Mobile Technology News & Mobile Fun

How zombies inspired a new kind of set-top box

By Tim Conneally, Betanews

On-demand streaming video will eventually replace disc-based media and linear broadcast media. As high-tech consumers, we’ve been hearing about it for years, and there are literally hundreds of set-top boxes and TVs available today that are equipped with broadband connections to prove it.

But getting movies and television into our living rooms is only one use for streaming video, and Hollywood veterans Anatoly Fradis and John Vulich have debuted a new product called Aurora CineStreem that is the first streaming set top box we’ve seen that is designed to be used by professional filmmakers.

“We were in Romania shooting two Return of the Living Dead films, using the best technology,” Fradis told Betanews. “At the end of the day, we sent everything to a first-class lab to develop the dailies. They would digitize the film and send it to L.A. over a T5 line. When it got there, they were burning DVDs of the footage. Somehow, it was going through so many hands, that two weeks into production of the film, people were already doing reviews of it on YouTube!”

Fradis, who was producer of the film, and Vulich, who was associate producer, used this experience as the basis for building a secure streaming service that would let filmmakers securely share their daily prints, rough cuts, special effects plates, and screen tests.

The product that resulted was Aurora Cinestreem.

Aurora Cinestreem

Outwardly, CineStreem looks like a lot of the other consumer set top boxes. It’s a 4″ x 6″ black box that connects to a television through HDMI or composite RCA, and connects to the internet via 10/100 Ethernet or Wi-Fi, and then gives the user access to content delivery networks YouTube, CinemaNow, Netflix, Amazon on Demand, CNN, ESPN and so forth.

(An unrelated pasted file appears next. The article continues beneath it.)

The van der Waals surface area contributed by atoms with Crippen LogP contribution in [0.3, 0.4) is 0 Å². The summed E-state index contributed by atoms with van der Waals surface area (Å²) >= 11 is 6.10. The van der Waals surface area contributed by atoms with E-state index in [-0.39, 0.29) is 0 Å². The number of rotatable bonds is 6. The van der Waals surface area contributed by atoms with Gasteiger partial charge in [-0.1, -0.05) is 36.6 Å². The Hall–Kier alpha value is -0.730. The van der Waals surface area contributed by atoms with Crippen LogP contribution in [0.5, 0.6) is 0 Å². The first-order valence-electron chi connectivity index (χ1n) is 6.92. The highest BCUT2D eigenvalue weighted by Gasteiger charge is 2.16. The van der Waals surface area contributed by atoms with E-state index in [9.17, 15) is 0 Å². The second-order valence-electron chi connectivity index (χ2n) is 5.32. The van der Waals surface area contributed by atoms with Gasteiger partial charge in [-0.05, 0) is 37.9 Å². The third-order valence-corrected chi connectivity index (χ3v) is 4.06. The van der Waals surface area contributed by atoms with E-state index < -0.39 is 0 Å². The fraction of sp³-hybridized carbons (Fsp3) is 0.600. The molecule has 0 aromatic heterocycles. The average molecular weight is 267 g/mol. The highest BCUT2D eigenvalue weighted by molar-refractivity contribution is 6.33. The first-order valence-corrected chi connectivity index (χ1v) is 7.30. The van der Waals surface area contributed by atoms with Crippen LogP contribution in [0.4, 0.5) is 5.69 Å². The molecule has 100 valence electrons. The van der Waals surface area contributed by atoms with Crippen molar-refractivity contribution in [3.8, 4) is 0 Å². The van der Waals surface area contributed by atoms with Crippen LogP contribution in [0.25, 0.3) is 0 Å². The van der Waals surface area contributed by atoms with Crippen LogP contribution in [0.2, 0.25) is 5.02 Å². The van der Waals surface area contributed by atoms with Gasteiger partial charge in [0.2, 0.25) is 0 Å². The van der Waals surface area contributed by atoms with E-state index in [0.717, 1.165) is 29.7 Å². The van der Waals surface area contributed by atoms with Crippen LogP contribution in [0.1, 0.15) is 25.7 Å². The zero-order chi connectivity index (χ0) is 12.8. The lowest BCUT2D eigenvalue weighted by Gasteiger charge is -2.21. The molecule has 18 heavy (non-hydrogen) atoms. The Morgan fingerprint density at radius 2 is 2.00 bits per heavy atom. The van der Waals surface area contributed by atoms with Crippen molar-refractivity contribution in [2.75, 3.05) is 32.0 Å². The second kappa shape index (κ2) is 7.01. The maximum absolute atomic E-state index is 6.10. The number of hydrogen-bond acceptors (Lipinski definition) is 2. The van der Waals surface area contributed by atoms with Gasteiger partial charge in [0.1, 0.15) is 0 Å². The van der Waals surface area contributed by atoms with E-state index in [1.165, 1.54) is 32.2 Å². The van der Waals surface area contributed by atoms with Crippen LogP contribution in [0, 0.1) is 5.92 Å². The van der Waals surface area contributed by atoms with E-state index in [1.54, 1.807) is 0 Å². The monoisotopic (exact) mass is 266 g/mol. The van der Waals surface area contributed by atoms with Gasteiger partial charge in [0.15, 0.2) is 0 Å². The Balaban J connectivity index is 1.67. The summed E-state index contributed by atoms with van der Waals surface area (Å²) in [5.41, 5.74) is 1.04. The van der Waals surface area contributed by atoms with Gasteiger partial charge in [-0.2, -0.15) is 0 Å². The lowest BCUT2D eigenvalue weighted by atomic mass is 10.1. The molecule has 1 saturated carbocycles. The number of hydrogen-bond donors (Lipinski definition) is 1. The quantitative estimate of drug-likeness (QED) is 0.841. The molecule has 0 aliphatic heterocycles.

But behind that is a whole layer designed to cater to the needs of filmmakers and take the rough-cut DVD out of the process. For example, the “My Production” feature lets film and special effects crews stream their works in progress to other team members or executives, replacing the DVD “daily,” (a disc of the day’s raw footage.) Also, the “Dedicated Network” feature lets producers privately distribute their finished content to authorized boxes, which replaces the need for DVD screeners.

By eliminating physical DVDs from these parts of filmmaking, Cinestreem removes a weak point in the film production chain from which pirated copies of movies often originate. Additionally, the boxes are equipped with no less than five types of security: AES 128-bit encryption, HDCP encryption, password authentication, forensic watermarking, and Rovi/Macrovision copy protection. This means that even in the unlikely event of a stream being intercepted, it will be especially difficult to lift a useable image from.

So the Aurora CineStreem provides a way for filmmakers to share rough content that is more immediate, more secure, and less materially wasteful than current methods, and it’s priced like a consumer device: 5 per box and a .95 monthly subscription charge.

“It is my belief that DVD, Blu-Ray, and even film will all be dead in five years,” Fradis exclaimed. “Digital movie projectors in theaters that pull their streams from the Internet or a direct satellite feed aren’t too far from what we’re doing right now.”

Copyright Betanews, Inc. 2010

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